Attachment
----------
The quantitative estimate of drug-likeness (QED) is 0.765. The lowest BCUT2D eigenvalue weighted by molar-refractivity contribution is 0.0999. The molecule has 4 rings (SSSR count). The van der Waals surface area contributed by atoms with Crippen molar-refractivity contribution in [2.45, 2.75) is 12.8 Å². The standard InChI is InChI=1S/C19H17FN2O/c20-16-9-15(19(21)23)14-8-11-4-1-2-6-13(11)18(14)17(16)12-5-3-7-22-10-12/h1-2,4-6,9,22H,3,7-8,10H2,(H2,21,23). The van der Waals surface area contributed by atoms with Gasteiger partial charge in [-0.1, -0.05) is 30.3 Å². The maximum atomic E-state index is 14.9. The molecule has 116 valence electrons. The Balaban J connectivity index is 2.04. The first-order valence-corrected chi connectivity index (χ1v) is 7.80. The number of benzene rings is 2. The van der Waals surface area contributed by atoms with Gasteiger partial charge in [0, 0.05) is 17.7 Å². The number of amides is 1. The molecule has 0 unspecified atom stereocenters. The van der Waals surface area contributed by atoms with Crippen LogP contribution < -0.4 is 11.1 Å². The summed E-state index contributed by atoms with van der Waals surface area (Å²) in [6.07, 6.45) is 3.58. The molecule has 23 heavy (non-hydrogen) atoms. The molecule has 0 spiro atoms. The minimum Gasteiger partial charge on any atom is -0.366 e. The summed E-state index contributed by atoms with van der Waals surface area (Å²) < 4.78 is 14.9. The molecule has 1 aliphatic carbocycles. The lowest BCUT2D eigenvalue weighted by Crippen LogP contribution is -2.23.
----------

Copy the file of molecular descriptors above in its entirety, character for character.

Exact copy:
The quantitative estimate of drug-likeness (QED) is 0.765. The lowest BCUT2D eigenvalue weighted by molar-refractivity contribution is 0.0999. The molecule has 4 rings (SSSR count). The van der Waals surface area contributed by atoms with Crippen molar-refractivity contribution in [2.45, 2.75) is 12.8 Å². The standard InChI is InChI=1S/C19H17FN2O/c20-16-9-15(19(21)23)14-8-11-4-1-2-6-13(11)18(14)17(16)12-5-3-7-22-10-12/h1-2,4-6,9,22H,3,7-8,10H2,(H2,21,23). The van der Waals surface area contributed by atoms with Gasteiger partial charge in [-0.1, -0.05) is 30.3 Å². The maximum atomic E-state index is 14.9. The molecule has 116 valence electrons. The Balaban J connectivity index is 2.04. The first-order valence-corrected chi connectivity index (χ1v) is 7.80. The number of benzene rings is 2. The van der Waals surface area contributed by atoms with Gasteiger partial charge in [0, 0.05) is 17.7 Å². The number of amides is 1. The molecule has 0 unspecified atom stereocenters. The van der Waals surface area contributed by atoms with Crippen LogP contribution < -0.4 is 11.1 Å². The summed E-state index contributed by atoms with van der Waals surface area (Å²) in [6.07, 6.45) is 3.58. The molecule has 23 heavy (non-hydrogen) atoms. The molecule has 0 spiro atoms. The minimum Gasteiger partial charge on any atom is -0.366 e. The summed E-state index contributed by atoms with van der Waals surface area (Å²) < 4.78 is 14.9. The molecule has 1 aliphatic carbocycles. The lowest BCUT2D eigenvalue weighted by Crippen LogP contribution is -2.23.